Monday, February 11, 2008

Stem Cell Research: It's not Religion Versus Science

The University of Nebraska Medical Center tells the Omaha World-Herald that it is primarily Catholic groups that have a problem with destroying human embryos for research. The OWH keeps reporting it as fact rather than the opinion of people trying to hide from the scientific and ethical arguments against their position.

Quoting Greg Schleppenbach of the Nebraska Catholic Conference on this issue is fine, but the OWH should call Dave Bydalek at Family First or Al Riskowski at Family Research Council for a comment. They are "equal partners" in the effort to ban cloning in Nebraska, as are the Nebraska Coalition for Ethical Research, Nebraskans United for Life, and Nebraska Right to Life.

The Catholic thing is a talking point from the other side to try to cast the debate as religion versus science.

Yes, the Catholic Church has taken a strong position on the issue. Check out the Union of Orthodox Jewish Congregations and the Religious Action Center of Reform Judaism on stem cell research. Google "Jewish" and "stem cell" and see what you find.

The two UNMC researchers working with embryonic stem cells are Jewish. One made reference to his Jewish faith in a Lincoln Journal Star feature. As a state senator, I was lobbied by the Nebraska chapter of the National Council of Jewish Women on these issues.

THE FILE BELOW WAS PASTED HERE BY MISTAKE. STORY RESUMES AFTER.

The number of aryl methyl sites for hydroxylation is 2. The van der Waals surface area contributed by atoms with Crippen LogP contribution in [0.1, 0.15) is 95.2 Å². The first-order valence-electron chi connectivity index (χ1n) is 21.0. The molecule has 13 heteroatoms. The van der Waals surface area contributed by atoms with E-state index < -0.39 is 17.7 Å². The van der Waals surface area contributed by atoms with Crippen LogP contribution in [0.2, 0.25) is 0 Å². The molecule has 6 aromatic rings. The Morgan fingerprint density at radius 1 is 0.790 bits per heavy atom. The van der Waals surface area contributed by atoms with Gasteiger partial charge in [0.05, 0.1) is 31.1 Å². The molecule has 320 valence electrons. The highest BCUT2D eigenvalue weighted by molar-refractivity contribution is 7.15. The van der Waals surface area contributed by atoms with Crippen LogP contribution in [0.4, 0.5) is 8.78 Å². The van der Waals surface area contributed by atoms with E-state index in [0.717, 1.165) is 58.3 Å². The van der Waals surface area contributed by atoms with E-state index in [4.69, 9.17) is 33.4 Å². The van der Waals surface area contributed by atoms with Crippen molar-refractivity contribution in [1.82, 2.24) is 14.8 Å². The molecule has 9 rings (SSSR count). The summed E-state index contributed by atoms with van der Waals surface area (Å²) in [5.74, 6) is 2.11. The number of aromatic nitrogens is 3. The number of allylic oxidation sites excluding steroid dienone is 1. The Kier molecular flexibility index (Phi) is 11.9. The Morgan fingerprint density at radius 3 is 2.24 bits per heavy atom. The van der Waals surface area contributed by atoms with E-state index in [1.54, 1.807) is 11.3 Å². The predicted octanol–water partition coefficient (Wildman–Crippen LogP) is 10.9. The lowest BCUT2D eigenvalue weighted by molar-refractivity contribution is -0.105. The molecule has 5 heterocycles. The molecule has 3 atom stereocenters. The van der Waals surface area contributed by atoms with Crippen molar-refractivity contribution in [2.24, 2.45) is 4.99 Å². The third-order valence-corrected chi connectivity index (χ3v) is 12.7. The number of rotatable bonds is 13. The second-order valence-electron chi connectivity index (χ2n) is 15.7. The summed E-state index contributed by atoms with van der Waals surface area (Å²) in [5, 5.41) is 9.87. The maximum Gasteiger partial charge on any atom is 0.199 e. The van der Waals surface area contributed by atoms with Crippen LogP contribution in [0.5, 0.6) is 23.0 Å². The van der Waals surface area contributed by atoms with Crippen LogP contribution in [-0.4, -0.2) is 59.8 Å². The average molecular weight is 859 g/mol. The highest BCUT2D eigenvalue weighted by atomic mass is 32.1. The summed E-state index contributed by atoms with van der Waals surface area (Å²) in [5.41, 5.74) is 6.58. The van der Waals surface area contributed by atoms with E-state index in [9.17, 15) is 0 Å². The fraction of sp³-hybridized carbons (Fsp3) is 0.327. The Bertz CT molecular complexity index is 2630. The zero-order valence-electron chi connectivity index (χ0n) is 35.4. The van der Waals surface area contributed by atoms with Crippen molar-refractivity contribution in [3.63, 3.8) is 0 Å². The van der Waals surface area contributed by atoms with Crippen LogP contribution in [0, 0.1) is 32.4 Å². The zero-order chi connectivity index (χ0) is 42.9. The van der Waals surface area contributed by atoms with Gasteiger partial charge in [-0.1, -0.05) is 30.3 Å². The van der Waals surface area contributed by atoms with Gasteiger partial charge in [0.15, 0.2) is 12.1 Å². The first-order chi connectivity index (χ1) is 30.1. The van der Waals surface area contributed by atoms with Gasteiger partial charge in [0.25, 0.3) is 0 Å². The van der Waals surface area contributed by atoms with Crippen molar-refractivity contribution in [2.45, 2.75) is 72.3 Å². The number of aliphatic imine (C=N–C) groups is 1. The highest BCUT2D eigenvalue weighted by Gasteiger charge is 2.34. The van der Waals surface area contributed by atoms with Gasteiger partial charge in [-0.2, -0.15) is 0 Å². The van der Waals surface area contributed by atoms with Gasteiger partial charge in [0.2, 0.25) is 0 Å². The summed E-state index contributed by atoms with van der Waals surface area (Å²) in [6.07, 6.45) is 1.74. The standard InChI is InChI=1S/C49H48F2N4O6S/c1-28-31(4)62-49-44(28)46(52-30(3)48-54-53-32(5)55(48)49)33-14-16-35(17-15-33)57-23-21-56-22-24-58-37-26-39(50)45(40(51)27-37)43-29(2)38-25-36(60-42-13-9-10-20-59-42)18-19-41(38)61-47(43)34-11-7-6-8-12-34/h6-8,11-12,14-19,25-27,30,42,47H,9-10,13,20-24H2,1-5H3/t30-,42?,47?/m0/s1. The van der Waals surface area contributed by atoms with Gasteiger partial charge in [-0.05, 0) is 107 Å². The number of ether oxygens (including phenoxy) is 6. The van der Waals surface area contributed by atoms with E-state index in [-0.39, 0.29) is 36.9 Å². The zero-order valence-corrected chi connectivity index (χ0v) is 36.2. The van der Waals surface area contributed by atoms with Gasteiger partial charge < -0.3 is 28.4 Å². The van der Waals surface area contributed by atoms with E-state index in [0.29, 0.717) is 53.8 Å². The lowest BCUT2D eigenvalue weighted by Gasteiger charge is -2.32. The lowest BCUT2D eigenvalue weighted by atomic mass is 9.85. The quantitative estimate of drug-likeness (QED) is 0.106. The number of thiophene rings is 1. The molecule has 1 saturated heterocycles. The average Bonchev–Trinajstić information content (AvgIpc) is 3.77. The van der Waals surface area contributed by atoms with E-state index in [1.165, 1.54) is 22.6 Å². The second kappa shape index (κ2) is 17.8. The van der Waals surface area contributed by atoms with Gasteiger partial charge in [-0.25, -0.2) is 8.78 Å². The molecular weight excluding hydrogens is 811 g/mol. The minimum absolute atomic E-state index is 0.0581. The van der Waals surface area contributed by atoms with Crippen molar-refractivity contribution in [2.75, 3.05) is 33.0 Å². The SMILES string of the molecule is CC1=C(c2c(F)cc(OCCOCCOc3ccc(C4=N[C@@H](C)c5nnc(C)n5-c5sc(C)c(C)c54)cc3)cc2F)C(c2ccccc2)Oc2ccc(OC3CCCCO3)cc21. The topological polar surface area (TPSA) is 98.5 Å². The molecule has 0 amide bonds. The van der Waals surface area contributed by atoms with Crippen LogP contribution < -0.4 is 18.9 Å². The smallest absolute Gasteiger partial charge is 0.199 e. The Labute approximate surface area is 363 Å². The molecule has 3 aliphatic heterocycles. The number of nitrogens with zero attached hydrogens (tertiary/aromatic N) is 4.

Are future OWH stories and editorials going to talk about Jewish groups leading the fight for embryo-destructive research?

Imagine if I submitted something to the OWH saying: "You realize that it’s the JEWS who are for this; it's the Jewish pro-choice agenda masquerading as science." This debate is contentious enough without dragging in ugly appeals to religious bigotry.

Yet through news stories and op-ed columns, the OWH regularly lets UNMC and Nebraskans for Research convey the message: "You realize that it’s the CATHOLICS who are against this." Sandy Goodman can't get through a statement without asserting that opposition to destruction of embryos is nothing more than the Catholic pro-life agenda masquerading as science.

(I wonder if he got the word that even the cloner of Dolly the sheep says the superior scientific approach to stem cell research is to forget about cloning and destroying embryos.)

I imagine there are Jews who think it's wrong to destroy embryos for research. I guarantee you there are Catholics who think it's fine. There are scientists and people of faith on both sides of this debate. The OWH should reflect that in its coverage.

1 comment:

OmaSteak said...

While I support your positions on this issue in general, I sometimes wonder about unilaterally imposing a complete ban on reproductive cloning. Let's say I am unmarried and have a spare $10-20 million. I want a "child" who is a cloned copy of myself. Who better to raise "me" than the original me? I know what interests to emphasize and would have the resources available to ensure "me" gets all the benefits available. Plus since I'd pass along 100% of my estate to "me", there would be no government claiming a "me2" would have a huge leg up on the competition. What gives government the right to remove that opportunity for me? Plus, if it isn't available here, I'll just go elsewhere that reproductive cloning will be available. Cloning is like nuclear fission/fusion, once the knowledge is available, people will use it. I maintain there is nothing inherently immoral on what I choose to do with my own DNA.